Arnold Palmer’s Legacy Hints at What Tiger Woods Might Leave Behind

ORLANDO, Florida – Arnold Palmer enjoyed a certain behavior such as men taking their hats off when they went inside. Rory McIlroy, born in 1989, played in the famous Arnold Palmer Invitational for the first time in 2015 and watched with a little amazement as the hat protocol was politely enforced in the players’ dining room, sometimes by a smiling Palmer.

“I enjoyed it very much,” said McIlroy of the etiquette that was still practiced at the event in honor of Palmer died in 2016. “It’s one of the ways you still feel Arnie’s legacy and presence.”

A week ago after Tiger Woods shored up serious injuries in a car accidentTalk of Wood’s legacy and presence was ubiquitous on the PGA Tour. This week at Arnold Palmer’s tournament, which Woods has won eight times, the connection between the two golf legends seems stronger than ever, perhaps in ways that could affect Woods’ future standing in the game.

After the first round on Thursday, Mcllroy and Corey Conners were at the top by six under par.

With Woods in mind, numerous players have made the connection and are well aware that the impact Palmer had on golf and international culture was replicated by Woods 40 years later. “Of course, Arnie was and should be the role model for all professional golfers,” said Jordan Spieth on Wednesday.

Sam SaundersPalmer’s grandson, who played on the PGA Tour, said he believed that his grandfather laid the foundation for what Woods would later achieve and that the annual appearances of today’s top golfers At the Palmer Invitational, it had become a way for her to “remember that Arnold Palmer started it.”

Saunders added, “We wouldn’t be doing what we’re doing now if he hadn’t put the game on TV and popularized it to make it a game for everyone. He started it, Tiger went on, and so many great players along the way contributed to it. “

A younger generation of professional golfers seems to be enjoying the Palmer lore at Bay Hill, the tournament site. Near the first tee, they take photos next to the bronze statue of the golfer, which holds his striking, powerful successor. Spieth made a tour of Palmer’s museum office on Wednesday. Two years ago, Viktor Hovland, then 21 years old, was shown around the site by Palmer’s long-time assistant Doc Giffin.

If Hovland had more time, he might have learned how Palmer, also with his roots in western Pennsylvania, brought golf out of the early days of country club and made the sport cool for the first time. Palmer was charismatic, dressed in pizazz, played with incandescent emotions, and struck striking poses that seemed made for a television camera. Palmer’s life became a mid-20th century American story as he started several prosperous companies, received numerous company recommendations, and made himself a global brand – all as a golfer who last won a PGA Tour event in 1973.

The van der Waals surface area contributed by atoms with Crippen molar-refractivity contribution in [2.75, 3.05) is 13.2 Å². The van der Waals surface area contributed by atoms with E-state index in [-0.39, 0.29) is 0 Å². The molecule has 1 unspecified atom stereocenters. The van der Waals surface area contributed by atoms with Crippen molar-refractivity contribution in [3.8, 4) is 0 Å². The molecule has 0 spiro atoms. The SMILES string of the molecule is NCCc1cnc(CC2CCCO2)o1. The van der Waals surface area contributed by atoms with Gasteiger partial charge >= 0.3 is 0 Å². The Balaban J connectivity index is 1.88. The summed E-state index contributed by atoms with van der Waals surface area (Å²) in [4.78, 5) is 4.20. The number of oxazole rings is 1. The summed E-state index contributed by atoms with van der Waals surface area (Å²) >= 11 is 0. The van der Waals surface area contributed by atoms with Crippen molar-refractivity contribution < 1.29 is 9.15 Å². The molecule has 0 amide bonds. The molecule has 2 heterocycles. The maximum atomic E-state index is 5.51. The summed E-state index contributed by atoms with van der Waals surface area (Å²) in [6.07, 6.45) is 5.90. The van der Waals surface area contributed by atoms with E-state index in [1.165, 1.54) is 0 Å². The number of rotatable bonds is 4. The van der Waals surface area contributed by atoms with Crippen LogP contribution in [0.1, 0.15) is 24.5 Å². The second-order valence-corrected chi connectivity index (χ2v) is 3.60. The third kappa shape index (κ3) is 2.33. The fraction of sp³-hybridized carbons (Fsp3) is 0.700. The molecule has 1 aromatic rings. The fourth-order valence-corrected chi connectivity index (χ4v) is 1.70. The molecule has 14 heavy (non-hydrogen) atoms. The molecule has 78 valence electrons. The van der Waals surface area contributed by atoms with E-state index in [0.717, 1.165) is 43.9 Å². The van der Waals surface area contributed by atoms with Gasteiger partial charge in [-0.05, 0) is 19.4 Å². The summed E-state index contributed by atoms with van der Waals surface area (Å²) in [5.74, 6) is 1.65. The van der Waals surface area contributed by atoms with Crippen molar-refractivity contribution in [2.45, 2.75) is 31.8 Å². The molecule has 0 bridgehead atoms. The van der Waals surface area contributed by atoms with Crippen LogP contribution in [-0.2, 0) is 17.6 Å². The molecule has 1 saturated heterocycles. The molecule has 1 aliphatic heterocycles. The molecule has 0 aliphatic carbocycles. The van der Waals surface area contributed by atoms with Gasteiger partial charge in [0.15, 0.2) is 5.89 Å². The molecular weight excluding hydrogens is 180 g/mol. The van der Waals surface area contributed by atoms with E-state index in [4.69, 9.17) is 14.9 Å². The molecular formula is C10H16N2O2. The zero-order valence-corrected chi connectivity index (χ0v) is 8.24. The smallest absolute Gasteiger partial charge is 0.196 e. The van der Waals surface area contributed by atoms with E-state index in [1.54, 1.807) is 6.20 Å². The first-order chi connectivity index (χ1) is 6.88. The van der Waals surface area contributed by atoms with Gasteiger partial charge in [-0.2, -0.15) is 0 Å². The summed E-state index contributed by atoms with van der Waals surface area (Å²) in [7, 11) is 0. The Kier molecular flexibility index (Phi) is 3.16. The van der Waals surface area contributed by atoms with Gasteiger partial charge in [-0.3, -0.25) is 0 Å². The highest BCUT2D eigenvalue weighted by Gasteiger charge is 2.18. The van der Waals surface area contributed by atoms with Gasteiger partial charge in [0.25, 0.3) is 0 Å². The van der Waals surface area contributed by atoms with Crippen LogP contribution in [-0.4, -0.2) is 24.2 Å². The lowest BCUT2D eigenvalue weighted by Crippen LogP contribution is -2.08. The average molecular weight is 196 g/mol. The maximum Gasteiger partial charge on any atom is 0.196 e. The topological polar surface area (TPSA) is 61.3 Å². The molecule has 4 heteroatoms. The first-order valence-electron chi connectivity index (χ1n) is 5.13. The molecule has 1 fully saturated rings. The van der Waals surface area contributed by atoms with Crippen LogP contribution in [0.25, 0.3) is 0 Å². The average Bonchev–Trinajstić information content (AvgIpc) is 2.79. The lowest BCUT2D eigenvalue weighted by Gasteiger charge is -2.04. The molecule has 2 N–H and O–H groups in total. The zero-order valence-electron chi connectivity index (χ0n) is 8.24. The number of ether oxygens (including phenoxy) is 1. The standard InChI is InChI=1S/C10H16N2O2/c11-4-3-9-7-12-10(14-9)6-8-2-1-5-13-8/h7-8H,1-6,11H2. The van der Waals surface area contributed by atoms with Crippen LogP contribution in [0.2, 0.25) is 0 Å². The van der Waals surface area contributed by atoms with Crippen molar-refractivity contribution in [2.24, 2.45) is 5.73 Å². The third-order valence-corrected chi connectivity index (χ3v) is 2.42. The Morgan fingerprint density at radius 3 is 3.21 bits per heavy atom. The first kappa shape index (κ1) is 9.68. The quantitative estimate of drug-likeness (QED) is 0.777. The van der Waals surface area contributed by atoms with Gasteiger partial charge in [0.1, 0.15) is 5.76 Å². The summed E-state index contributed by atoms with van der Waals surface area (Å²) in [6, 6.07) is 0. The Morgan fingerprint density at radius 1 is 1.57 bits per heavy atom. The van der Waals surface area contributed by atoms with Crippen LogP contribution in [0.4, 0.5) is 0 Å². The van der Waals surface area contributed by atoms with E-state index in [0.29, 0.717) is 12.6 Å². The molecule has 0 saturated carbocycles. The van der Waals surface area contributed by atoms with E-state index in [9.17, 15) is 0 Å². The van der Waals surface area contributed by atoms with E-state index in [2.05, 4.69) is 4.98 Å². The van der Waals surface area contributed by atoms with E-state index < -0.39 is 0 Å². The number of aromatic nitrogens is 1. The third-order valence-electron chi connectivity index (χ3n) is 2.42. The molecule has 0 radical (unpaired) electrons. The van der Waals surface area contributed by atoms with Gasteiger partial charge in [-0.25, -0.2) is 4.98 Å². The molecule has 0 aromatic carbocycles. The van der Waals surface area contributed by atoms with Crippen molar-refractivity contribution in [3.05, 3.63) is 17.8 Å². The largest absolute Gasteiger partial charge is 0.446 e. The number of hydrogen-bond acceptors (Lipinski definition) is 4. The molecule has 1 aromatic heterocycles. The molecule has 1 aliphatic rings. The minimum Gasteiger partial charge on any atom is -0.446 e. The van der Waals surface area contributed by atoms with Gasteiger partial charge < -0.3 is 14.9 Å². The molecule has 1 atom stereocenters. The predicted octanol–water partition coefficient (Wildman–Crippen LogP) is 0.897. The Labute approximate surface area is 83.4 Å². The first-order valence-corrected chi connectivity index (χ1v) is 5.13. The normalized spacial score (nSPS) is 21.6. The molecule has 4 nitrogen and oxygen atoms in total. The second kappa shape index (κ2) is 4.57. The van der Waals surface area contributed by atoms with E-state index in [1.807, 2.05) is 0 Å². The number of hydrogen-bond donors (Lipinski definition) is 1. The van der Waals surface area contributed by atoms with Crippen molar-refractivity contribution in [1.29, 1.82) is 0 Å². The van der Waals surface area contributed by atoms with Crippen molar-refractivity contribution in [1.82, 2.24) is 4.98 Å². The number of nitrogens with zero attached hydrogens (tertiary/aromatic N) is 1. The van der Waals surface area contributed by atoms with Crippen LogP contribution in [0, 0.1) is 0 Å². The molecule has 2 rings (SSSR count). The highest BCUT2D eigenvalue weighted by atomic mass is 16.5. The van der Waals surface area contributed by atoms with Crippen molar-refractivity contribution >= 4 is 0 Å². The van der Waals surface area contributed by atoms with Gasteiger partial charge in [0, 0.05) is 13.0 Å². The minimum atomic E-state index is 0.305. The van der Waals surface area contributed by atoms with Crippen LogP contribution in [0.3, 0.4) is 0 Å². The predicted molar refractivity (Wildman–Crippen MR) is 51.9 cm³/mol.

Palmer also magnanimously strayed from his intended trail. More than a dozen PGA Tour players who live near Orlando this week noted that their children were born at the Winnie Palmer Hospital for Women and Babies, named after Arnold’s wife of nearly 50. It is across from the Arnold Palmer Hospital for Children.

It is likely that millions of people around the world know Arnold Palmer not because of his golf, but because of him popular soft drink, Iced tea combined with lemonade that bears his name. In the end, perhaps what he enjoyed most was his status as a beloved, wise elder who was constantly approached by professional golfers seeking advice – young and experienced – who knew that no one like Arnold Palmer had persevered and played golf successfully.

In all of these ways, Palmer’s life after his playing career could serve as an example of how Tiger Woods could, if he so chose, profoundly influence the game of golf for decades. Woods has already taken several steps to do this in a modern way that is tailored to his specific interests and concerns.

But when Woods sees this weekend’s Palmer Invitational – and his social media accounts have made it clear he saw the PGA Tour last weekend – it will be easy to notice the tribute to Palmer’s almost lifelong leadership in golf. Woods, an idol for the current generation of players as Palmer was for the golfers who came after him, has the platform to forge a similar legacy. The two had a warm relationship, and Woods knows a lot about the path that Palmer deliberately chose.

And apparently he already knows his manners. Of Wood’s eight wins at the Arnold Palmer Invitational, one of the most notable came when he pocketed a turn 24-foot putt on the final hole to win the 2008 tournament. What made the moment most memorable was Wood’s reaction to that clinch putt: maybe expecting a walk back to the clubhouse, grabbing his hat, and throwing it to the ground.

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